Vox Sambou confronts AIDS through hip-hop

0 Posted by - December 20, 2009 - Features, Reviews, Sound

Grassroots hip-hop artist Vox Sambou recently launched DiscriminaSida, a powerful new track that hit on World AIDS Day, a musical expression in solidarity with the global fight against AIDS and an alarm bell on the growing AIDS crisis across the Caribbean.

In popular consciousness the global AIDS epidemic is often tied to Sub-Saharan Africa, while Africa clearly maintains among the highest AIDS infection rates in the world, the Caribbean region is also deeply impacted by the crisis.

In both the Bahamas and Haiti it is estimated that over 2% of the adult population is currently living with HIV, while beyond general statistics on AIDS in the Caribbean, according to data half of the adults living with the virus today are women.

“In Canada there is less focus on AIDS today, while in southern countries, in Haiti there is major AIDS crisis going on,” outlines Vox Sambou, “also in Haiti AIDS is still often a taboo subject and many religious groups are still telling people not to wear condoms, this must end immediately, we need to act to address the crisis in the open.”

Beyond the virus is economics, as the majority of the population living with AIDS in the Caribbean and Africa are extremely poor and are not able to afford any treatment drugs.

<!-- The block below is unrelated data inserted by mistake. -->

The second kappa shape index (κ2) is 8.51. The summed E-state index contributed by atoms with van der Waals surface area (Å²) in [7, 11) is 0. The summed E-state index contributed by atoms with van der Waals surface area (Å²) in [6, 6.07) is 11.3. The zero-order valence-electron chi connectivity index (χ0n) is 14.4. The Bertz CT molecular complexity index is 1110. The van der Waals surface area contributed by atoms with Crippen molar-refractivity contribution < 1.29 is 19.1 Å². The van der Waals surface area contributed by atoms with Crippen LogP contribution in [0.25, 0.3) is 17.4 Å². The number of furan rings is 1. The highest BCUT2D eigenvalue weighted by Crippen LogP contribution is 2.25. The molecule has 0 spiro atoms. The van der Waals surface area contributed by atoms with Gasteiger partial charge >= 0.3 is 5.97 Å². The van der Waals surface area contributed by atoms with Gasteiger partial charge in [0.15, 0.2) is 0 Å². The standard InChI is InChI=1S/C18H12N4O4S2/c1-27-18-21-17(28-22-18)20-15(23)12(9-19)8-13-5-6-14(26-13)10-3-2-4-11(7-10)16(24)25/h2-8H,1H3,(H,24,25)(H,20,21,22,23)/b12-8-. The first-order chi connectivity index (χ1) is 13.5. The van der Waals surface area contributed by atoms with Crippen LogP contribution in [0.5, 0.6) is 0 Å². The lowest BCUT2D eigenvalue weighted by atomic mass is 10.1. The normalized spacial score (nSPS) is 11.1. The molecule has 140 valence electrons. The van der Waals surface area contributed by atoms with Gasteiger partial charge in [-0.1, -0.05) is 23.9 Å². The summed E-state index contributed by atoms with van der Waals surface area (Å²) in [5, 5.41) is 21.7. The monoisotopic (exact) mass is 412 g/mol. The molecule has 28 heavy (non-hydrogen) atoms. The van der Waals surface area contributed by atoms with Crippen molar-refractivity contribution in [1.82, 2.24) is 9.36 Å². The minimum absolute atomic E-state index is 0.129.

DiscriminaSida presents a striking message woven beautifully into a melody that is both reflective and uplifting to the listener. Beyond projecting the AIDS reality in the Caribbean the track also calls for social solidarity and an end to marginalization or discrimination faced by people struggling with AIDS in Haiti.

Vox Sambou“A person who has contracted the AIDS virus, is not a dead person,” raps Vox Sambou in Haitian Creole in DiscriminaSida, “social exclusion doesn’t make sense … if your mind is infected with ignorance you must cleanse it, lower the price of medicine so that everyone can afford it, stop discrimination! we must act! Educate!”

Directed by Dominican filmmaker Ariel Mota the video for DiscriminaSida was filmed on the island of Kiskeya in the Dominican Republik, the video also an important public collaboration between a high profile Haiti hip-hop artist and a Dominican filmmaker a conscious attempt from both artists to bridge existing social and political tensions between the two countries.

In Haiti thousands of children have been orphaned due to the epidemic and it is estimated by the U.N. that over 7000 lives are lost each year to AIDS in Haiti, a leading cause of death in the country. As the social shock of AIDS has subsided in Canada and the U.S. populations in the global south are fighting an intense battle for survival against the virus, while AIDS treatment drugs are often inaccessible due to corporate patent laws maintained by pharmaceutical giants such as GlaxoSmithKline and Pfizer who continue to secure massive profits over AIDS drugs.

“Medicine for AIDS should be free, the pharmaceutical industry is making so much from the AIDS crisis,” explains Vox Sambou, “in Haiti people are dying in their homes while the pharmacies are full of the exact drugs that they need, this is such an injustice and it must end.”

For more about Vox Sambou, visit VoxSambou.com.

Stefan Christoff is a community organizer and journalist based in Montreal.

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